Dr Wadge: There are very specific differences
of approach and we have seen that clearly in relation to GM between
North America and Europe. In a sense that reflects the different
political and social environments that the regulations are derived
from. Probably what is most important from a scientific point
of view is that we have international agreement on the risk assessment
procedures and that is where the OECD work has a really important
part to play. There will always be an opportunity for a much wider
socio-political layer which is then put on top of the science
in terms of the types of controls which are required in one part
of the world compared with another part of the world. That is
just the nature of the differences between different parts of
Q55 Lord O'Neill of Clackmannan:
In your evidence in relation to project A03063 you give a helpful
description of the proposed changes to the food packaging regulations.
What is the attitude of the Government to this? You are rather
coy. I realise this is just a résumé of the regulations
but what is the Government's attitude to that? How do you envisage
implementing this on labels which are small enough to be acceptable
to the packaging requirements?
Dr Wadge: There are two questions there. One
is: what are the changes required to make sure that nanomaterials
are properly assessed and need to be assessed before they are
permitted for use such as nanoclays for example. Then the second
question is the question of labelling. At the moment labelling
is something which in broad terms is required where consumers
need information that is meaningful to them. The priority has
always been around information on safety and nutritional composition.
For genetically modified materials there is a requirement for
safety assessment and also labelling. Given that we are at such
an early stage in nanotechnology we have not had that debate yet
around what the nature of the labelling might be and how useful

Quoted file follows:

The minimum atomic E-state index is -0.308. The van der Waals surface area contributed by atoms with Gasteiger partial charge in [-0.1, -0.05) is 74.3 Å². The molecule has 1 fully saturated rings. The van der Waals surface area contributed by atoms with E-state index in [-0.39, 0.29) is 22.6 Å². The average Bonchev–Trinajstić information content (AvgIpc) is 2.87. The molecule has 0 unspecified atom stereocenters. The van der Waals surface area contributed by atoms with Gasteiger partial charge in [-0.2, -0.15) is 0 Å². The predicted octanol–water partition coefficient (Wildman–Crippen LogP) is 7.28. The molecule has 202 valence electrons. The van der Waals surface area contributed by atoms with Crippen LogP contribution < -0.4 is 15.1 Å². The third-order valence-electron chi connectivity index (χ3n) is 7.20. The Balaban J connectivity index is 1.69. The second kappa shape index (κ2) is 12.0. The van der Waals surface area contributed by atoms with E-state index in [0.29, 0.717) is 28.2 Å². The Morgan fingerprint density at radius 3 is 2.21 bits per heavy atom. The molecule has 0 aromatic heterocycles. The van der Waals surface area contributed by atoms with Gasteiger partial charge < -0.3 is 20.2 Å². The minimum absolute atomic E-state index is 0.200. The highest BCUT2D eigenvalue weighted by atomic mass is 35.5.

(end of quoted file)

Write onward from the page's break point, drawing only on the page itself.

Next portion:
it would be for consumers to have the word "nano" put
on one part of the label. That is certainly something where we
would be engaging with consumers to find what type of information
they would find useful. Once we get to a position where there
are very specific products which are much closer to coming onto
the market, of course we are in a position there where there are
competing demands of clarity and useful information and a very
small space on particular products to provide information around
safety and use-by dates and nutritional composition, some environmental
factors and possibly also information about the nanotechnology
as well. It is something we are going to need to engage in and
that is something we have done in the past. We will engage with
consumers quite broadly with deliberative research to find out
what sort of information they need and what is actually useful.
There is no point putting "nano" on a label if it does
not actually mean anything to anybody.
Q56 Lord O'Neill of Clackmannan:
One of the problems we have had so far is the debate about nutritional
information and whether it should be something which is imposed
or be the right of the manufacturer or provider of the food to
put down with their own particular spin. I find I am an avid reader
of breakfast cereal nutritional values and if there are more than
two cereals on the table I get totally bewildered. I understand
the problem and I wish you well in your endeavours.
Dr Wadge: Thank you.
Q57 Lord Haskel:
We have had a fair bit of discussion about the draft report on
Regulatory Aspects of Nanomaterials by the European Parliament
and indeed I think you told us you are conducting a review about
this. Can you tell us whether you think that this is going to
be a basis for having the same risk assessment procedures throughout
Europe? Are you working with your counterparts in Europe on this?
What is your general view about this draft report?
Mr Roberts: On many products we have European-wide
systems. If you look at chemicals generally, for example, we have
just introduced a major new regulation, which is European-wide,
to identify the risks around chemicals generally. If I may, I
will explain how I think that relates to nano which is why I think
some of the comments the European Parliament rapporteur has been
making are perhaps misfounded. REACH regulates substances other